Earlier this month, the younger Paul brother unveiled a custom “merch truck”, a converted military vehicle that can transform into a mobile merch store (which may be useful for the 21-date tour Paul and his Team 10 band of YouTubers are going to embark on this summer). No opportunity is lost to plug the merch: the URL to Paul’s Fanjoy store is printed on each of the truck’s tires, while a 12-barrel CO2 gun is mounted to the top of the vehicle to shoot merch at fans.
We innately know that we are being shilled to by the Paul brothers. But as any pseudo-scientist knows, quantitative data is better than qualitative hunches. So I undertook an exclusive analysis (read: no one else was stupid enough to do so) of 50 videos uploaded to YouTube by Jake and Logan Paul in February and March — more than six hours of footage in all.
In the 50 videos I watched, the brothers called on their viewers to buy their products 195 times. I was upsold on overpriced clothing (on offer at the Paul brothers’ online shops are $28 t-shirts, $42 shorts, hoodies and backpacks at $54.95, and a Jake Paul windbreaker pullover for $90) once every 142 seconds. (Their merch-plugging isn’t inescapable — over the span of three videos uploaded in the aftermath of the Parkland school shooting, including the 22-minute documentary in which he interviews Marco Rubio, Paul manages to mention his Fanjoy site only once.)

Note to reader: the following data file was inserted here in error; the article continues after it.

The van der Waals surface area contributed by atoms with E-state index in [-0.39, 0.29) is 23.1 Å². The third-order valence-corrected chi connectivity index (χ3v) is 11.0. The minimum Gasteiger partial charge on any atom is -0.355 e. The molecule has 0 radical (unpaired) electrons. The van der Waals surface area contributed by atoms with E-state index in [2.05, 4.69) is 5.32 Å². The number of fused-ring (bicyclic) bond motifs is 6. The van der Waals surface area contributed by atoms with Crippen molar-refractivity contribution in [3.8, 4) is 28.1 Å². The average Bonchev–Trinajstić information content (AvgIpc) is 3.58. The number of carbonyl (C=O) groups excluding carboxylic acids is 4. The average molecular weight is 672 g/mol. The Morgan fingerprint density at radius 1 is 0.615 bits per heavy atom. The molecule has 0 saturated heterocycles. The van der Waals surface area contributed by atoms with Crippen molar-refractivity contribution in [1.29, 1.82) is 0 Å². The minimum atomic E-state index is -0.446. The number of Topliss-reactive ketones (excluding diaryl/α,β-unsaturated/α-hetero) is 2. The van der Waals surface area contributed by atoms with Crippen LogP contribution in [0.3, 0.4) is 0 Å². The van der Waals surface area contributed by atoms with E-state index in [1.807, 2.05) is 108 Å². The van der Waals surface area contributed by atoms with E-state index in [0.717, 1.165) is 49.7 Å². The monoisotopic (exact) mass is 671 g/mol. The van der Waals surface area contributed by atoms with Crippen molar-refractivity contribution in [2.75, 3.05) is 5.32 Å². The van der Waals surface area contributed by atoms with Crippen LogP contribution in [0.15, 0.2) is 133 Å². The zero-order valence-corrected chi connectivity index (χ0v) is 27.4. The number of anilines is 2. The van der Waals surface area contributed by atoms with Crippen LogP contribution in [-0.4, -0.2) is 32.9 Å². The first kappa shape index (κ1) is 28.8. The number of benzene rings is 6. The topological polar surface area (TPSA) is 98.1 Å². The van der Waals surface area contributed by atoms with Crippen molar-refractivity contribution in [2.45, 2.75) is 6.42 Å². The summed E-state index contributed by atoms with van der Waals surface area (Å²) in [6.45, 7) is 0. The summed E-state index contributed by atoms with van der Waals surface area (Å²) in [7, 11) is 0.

“So what?”, you may ask. YouTubers mention their merch; they want to earn money. There’s a clue in another line of Jake Paul’s paean to his own merch: “Go tell your momma, she gotta buy it all.” In a survey of British children aged 7-16 conducted by Childwise, a research company, the Paul brothers took up two of the children’s three favourite YouTubers. Unlike on traditional TV, where the FCC limits the amount of advertising children under the age of 12 can be exposed to — 10.5 minutes per hour on weekends, and 12 minutes per hour during the week — YouTube is a free-for-all.
The platform’s general tightening of the rules around who exactly can make money and how means that creators are resorting to increasingly desperate ways to attract eyeballs. Feeding the algorithm with new content on a daily basis isn’t easy, and being able to fill half your video with ready-made, repeatable catchphrases that also help diversify your revenue streams, makes sense. In fact, the insistent, endless plugging of merch might be the least offensive part of modern-day YouTube, where creators are hinting at incest and child pornography in their videos to lure in viewers.
That doesn’t mean that everyone on YouTube is embracing the turn to merch. H3H3 Productions’ Ethan Klein has been outspoken in his criticism of the Paul’s merch-selling machine. “They know exactly who they’re marketing to,” he said on a podcast episode looking at “Logan and Jake Paul’s predatory merch machine”. That said, people who live in glass houses shouldn’t throw overpriced pop sockets: H3H3 has its own merch line, too.